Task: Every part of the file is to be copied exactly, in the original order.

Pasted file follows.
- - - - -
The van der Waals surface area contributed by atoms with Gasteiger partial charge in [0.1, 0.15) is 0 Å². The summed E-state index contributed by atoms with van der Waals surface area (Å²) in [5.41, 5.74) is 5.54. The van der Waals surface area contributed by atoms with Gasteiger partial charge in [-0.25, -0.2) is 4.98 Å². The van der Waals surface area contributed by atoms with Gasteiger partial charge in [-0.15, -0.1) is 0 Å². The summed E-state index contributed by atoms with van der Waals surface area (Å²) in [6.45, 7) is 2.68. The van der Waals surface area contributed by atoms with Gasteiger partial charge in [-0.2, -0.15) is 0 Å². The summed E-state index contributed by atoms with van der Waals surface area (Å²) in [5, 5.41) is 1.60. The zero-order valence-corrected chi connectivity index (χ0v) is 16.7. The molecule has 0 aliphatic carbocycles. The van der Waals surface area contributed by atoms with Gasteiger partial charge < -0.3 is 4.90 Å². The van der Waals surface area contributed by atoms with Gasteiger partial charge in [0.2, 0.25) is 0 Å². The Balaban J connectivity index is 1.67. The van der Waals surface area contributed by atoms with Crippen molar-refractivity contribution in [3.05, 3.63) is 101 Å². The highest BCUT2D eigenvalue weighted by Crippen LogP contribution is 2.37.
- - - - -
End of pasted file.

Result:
The van der Waals surface area contributed by atoms with Gasteiger partial charge in [0.1, 0.15) is 0 Å². The summed E-state index contributed by atoms with van der Waals surface area (Å²) in [5.41, 5.74) is 5.54. The van der Waals surface area contributed by atoms with Gasteiger partial charge in [-0.25, -0.2) is 4.98 Å². The van der Waals surface area contributed by atoms with Gasteiger partial charge in [-0.15, -0.1) is 0 Å². The summed E-state index contributed by atoms with van der Waals surface area (Å²) in [6.45, 7) is 2.68. The van der Waals surface area contributed by atoms with Gasteiger partial charge in [-0.2, -0.15) is 0 Å². The summed E-state index contributed by atoms with van der Waals surface area (Å²) in [5, 5.41) is 1.60. The zero-order valence-corrected chi connectivity index (χ0v) is 16.7. The molecule has 0 aliphatic carbocycles. The van der Waals surface area contributed by atoms with Gasteiger partial charge < -0.3 is 4.90 Å². The van der Waals surface area contributed by atoms with Gasteiger partial charge in [0.2, 0.25) is 0 Å². The Balaban J connectivity index is 1.67. The van der Waals surface area contributed by atoms with Crippen molar-refractivity contribution in [3.05, 3.63) is 101 Å². The highest BCUT2D eigenvalue weighted by Crippen LogP contribution is 2.37.